Prosecutors allege five women involved in Sinclair case
The Fayetteville Observer, N.C.
FAYETTEVILLE, N.C. — The lead investigator in the Brig. Gen. Jeffrey Allen Sinclair case testified Monday how she and prosecutors obtained thousands of emails that the defense argues contained confidential correspondence with the general's lawyers.
Allegations revealed during Sinclair's Article 32 hearing this morning accuse him of having sexual encounters with five women since 2008 and using his position as a one-star general to coerce one of them into continuing the relationship.
Sinclair, 50, faces several charges including forcible sodomy and fraud following his relief from duty in Afghanistan in the spring.
As the hearing began, the defense made an issue over 16,000 emails that military investigators and prosecutors obtained from his military and personal accounts. The defense says the emails are confidential under attorney-client privilege and were marked as such in the subject line. The lawyers asked the hearing officer to dismiss the charges, or remove the prosecutors and investigators from the case.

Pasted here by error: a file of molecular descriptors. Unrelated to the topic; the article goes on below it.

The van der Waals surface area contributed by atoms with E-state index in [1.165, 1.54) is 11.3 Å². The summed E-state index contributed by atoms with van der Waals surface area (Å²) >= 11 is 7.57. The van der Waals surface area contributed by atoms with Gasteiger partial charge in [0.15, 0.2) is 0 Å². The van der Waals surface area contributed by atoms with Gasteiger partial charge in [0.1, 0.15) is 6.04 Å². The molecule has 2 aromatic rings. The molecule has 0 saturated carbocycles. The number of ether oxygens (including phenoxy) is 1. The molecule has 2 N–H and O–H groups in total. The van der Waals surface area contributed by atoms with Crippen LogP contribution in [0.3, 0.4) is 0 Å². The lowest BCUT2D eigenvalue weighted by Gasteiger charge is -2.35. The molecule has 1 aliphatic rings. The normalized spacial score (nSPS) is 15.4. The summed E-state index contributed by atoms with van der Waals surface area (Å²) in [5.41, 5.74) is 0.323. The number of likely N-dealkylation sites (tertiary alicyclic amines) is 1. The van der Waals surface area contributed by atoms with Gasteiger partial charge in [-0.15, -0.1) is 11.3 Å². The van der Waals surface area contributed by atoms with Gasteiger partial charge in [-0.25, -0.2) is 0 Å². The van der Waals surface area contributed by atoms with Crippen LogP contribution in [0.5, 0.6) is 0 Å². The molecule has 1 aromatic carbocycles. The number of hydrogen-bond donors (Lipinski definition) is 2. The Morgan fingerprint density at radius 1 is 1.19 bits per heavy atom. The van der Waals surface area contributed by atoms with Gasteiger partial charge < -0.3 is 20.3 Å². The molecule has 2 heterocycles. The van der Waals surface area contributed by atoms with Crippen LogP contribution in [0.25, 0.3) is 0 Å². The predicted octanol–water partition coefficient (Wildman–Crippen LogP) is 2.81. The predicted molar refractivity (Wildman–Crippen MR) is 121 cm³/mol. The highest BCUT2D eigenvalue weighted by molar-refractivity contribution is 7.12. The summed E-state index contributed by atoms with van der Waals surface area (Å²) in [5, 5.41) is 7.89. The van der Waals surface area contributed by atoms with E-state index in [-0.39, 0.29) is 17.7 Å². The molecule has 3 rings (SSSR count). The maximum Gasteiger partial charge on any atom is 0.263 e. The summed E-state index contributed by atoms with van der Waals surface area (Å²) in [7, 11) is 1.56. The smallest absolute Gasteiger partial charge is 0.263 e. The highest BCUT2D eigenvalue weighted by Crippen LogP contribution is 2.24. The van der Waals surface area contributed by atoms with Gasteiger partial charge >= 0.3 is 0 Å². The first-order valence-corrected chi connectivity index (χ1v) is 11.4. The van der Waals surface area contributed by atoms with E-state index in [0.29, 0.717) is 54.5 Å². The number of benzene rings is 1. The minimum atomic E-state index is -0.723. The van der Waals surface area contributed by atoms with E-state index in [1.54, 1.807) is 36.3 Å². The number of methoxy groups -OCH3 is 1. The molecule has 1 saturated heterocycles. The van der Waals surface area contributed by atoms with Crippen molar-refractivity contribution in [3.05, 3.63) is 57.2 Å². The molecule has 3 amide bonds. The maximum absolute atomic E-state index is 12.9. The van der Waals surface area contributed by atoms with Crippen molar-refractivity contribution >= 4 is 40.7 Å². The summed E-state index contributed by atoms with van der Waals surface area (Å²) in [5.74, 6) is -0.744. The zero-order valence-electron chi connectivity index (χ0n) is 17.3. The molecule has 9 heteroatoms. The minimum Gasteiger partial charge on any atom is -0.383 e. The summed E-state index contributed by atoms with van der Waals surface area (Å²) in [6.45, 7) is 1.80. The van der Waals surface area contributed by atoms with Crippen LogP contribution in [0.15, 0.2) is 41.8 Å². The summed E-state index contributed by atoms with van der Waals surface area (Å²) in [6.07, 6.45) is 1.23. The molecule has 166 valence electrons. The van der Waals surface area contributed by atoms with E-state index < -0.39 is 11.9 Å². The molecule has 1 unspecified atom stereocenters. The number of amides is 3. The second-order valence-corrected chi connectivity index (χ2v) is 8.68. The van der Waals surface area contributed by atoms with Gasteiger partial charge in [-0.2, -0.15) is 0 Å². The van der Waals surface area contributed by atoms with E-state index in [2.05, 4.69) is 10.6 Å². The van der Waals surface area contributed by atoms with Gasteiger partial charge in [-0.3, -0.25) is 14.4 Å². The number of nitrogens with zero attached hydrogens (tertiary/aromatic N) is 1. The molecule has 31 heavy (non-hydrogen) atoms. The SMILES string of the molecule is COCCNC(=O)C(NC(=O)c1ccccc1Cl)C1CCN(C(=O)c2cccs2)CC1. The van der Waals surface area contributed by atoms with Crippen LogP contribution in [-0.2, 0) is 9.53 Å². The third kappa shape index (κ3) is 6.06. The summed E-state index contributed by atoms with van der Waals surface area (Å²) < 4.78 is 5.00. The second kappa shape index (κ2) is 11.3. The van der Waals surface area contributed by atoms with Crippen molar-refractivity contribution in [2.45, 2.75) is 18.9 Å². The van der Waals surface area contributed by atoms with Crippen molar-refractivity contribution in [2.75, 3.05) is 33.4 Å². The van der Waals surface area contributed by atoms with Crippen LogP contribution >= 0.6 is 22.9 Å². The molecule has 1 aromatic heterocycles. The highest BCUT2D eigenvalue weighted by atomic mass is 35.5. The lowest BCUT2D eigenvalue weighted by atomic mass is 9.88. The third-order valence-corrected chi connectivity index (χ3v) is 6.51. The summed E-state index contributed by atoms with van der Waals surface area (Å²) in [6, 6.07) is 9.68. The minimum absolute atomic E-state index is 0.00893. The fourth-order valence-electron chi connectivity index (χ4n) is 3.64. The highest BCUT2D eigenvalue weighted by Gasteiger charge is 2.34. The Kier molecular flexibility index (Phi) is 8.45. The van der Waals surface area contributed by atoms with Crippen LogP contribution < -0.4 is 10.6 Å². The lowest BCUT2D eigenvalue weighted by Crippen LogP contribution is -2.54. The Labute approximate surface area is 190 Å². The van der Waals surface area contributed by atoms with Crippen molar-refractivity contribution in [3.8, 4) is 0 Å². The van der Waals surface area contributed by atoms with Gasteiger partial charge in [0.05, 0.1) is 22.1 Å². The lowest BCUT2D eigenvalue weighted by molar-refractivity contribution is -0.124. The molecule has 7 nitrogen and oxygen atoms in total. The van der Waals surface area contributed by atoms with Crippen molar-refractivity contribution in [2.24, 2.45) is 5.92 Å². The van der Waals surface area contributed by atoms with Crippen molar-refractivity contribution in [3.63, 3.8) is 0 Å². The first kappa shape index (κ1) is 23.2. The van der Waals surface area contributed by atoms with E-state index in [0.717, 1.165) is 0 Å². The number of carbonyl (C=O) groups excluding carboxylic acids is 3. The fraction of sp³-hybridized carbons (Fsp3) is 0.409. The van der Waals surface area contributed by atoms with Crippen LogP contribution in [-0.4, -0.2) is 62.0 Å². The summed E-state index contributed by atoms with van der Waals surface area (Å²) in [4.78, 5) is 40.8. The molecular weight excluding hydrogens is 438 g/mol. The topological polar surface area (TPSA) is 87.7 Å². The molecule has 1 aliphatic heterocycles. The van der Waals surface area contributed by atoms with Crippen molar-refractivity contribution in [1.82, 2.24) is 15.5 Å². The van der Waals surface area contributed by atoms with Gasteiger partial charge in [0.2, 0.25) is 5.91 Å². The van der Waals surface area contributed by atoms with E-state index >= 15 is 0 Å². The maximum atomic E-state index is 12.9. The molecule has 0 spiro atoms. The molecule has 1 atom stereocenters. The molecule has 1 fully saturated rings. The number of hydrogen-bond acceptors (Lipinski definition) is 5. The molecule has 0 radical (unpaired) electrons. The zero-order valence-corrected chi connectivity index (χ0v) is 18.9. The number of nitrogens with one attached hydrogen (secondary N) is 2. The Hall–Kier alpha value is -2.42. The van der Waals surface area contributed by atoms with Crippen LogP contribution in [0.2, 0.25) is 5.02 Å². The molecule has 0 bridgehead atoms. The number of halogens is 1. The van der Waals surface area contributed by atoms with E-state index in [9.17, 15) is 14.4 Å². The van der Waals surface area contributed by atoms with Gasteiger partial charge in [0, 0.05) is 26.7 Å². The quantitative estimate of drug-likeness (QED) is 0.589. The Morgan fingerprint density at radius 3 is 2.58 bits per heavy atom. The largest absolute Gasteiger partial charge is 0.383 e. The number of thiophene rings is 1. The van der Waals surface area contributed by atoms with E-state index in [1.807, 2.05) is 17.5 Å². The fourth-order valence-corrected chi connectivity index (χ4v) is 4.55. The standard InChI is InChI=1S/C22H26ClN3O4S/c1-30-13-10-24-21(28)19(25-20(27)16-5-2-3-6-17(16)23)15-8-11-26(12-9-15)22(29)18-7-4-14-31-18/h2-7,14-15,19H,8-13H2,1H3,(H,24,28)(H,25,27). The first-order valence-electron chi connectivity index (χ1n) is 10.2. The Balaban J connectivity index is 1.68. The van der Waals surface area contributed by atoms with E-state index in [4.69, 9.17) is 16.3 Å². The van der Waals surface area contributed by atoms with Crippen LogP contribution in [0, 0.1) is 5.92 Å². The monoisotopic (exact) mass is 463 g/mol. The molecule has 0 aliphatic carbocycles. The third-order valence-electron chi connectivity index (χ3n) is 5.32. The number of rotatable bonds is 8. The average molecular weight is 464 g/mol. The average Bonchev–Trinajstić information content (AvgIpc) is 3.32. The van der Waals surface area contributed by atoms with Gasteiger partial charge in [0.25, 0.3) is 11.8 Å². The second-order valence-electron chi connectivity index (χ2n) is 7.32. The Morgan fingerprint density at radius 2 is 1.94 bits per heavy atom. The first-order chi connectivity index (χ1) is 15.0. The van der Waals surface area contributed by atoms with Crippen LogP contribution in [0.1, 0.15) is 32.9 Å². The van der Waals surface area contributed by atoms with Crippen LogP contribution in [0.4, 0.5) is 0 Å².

The hearing officer, Maj. Gen. Perry L. Wiggins of Fort Hood, Texas, consulted with legal advisors over the matter. Testimony began this afternoon with the Army Criminal Investigation Command agent who was questioned over the emails and her investigation.
The hearing was recessed again until 4 p.m. while Wiggins weighs testimony about the emails.
Two members of the prosecution team testified this afternoon about how they came across the emails. Both said they did not look at the correspondence. One said as soon as he saw the subject line, he closed the email.
The defense has asked Wiggins to either remove or disqualify the prosecutors and continue the hearing without them, or dismiss the charges. They argued that the rules for the Article 32 hearing do not explicitly state that there has to be a prosecutor, just that the defendant, his lawyers and the hearing officer be present.
Otherwise, the defense team argued, the case could be thrown out on appeal if it gets that far.
Prosecutors argued that no harm has been done to Sinclair's case and that the hearing officer does not have the authority to remove a prosecutor. The hearing officer can only make recommendations to the convening authority, they said.
Earlier in the day, the CID agent testified that a third-party investigator or lawyer was supposed to review the subpoenaed emails and remove those that were protected. The CID agent was the special agent in charge of the field office in Kandahar, Afghanistan. But no one was available to do that, she said.
The agent said she went through the emails and tried her best to pull out relevant ones. The defense is offering evidence that all of the emails were made available to prosecutors, including those in which Sinclair discussed defense strategies with his lawyers.
Under defense questioning, the CID agent said she didn't have enough resources to conduct a proper investigation of Sinclair. She said she asked for help one time and wasn't able to get it.